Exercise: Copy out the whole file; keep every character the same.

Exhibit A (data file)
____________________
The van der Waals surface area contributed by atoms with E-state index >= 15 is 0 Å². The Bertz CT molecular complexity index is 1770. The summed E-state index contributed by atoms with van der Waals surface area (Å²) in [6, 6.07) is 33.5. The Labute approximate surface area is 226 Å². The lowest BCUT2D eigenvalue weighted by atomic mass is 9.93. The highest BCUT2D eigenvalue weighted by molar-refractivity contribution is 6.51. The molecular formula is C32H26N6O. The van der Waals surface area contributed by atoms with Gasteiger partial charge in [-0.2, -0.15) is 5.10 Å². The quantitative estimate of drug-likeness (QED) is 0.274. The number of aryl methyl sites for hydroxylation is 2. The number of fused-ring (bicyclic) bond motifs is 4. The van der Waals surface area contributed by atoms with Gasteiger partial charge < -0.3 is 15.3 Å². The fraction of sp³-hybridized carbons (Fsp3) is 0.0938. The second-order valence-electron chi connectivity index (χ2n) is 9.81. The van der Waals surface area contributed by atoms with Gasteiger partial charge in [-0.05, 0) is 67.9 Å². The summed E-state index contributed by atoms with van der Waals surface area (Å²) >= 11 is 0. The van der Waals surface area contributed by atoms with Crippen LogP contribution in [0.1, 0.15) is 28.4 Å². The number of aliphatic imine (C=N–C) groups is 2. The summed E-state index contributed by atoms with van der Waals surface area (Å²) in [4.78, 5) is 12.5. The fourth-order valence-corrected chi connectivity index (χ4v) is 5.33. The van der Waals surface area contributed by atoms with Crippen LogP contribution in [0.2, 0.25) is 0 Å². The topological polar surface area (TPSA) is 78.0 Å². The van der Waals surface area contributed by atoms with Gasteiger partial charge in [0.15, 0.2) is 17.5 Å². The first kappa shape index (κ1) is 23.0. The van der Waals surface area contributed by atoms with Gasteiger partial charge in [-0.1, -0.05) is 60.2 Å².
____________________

The van der Waals surface area contributed by atoms with E-state index >= 15 is 0 Å². The Bertz CT molecular complexity index is 1770. The summed E-state index contributed by atoms with van der Waals surface area (Å²) in [6, 6.07) is 33.5. The Labute approximate surface area is 226 Å². The lowest BCUT2D eigenvalue weighted by atomic mass is 9.93. The highest BCUT2D eigenvalue weighted by molar-refractivity contribution is 6.51. The molecular formula is C32H26N6O. The van der Waals surface area contributed by atoms with Gasteiger partial charge in [-0.2, -0.15) is 5.10 Å². The quantitative estimate of drug-likeness (QED) is 0.274. The number of aryl methyl sites for hydroxylation is 2. The number of fused-ring (bicyclic) bond motifs is 4. The van der Waals surface area contributed by atoms with Gasteiger partial charge < -0.3 is 15.3 Å². The fraction of sp³-hybridized carbons (Fsp3) is 0.0938. The second-order valence-electron chi connectivity index (χ2n) is 9.81. The van der Waals surface area contributed by atoms with Gasteiger partial charge in [-0.05, 0) is 67.9 Å². The summed E-state index contributed by atoms with van der Waals surface area (Å²) >= 11 is 0. The van der Waals surface area contributed by atoms with Crippen LogP contribution in [0.1, 0.15) is 28.4 Å². The number of aliphatic imine (C=N–C) groups is 2. The summed E-state index contributed by atoms with van der Waals surface area (Å²) in [4.78, 5) is 12.5. The fourth-order valence-corrected chi connectivity index (χ4v) is 5.33. The van der Waals surface area contributed by atoms with Crippen LogP contribution in [0.2, 0.25) is 0 Å². The topological polar surface area (TPSA) is 78.0 Å². The van der Waals surface area contributed by atoms with Gasteiger partial charge in [0.15, 0.2) is 17.5 Å². The first kappa shape index (κ1) is 23.0. The van der Waals surface area contributed by atoms with Gasteiger partial charge in [-0.1, -0.05) is 60.2 Å².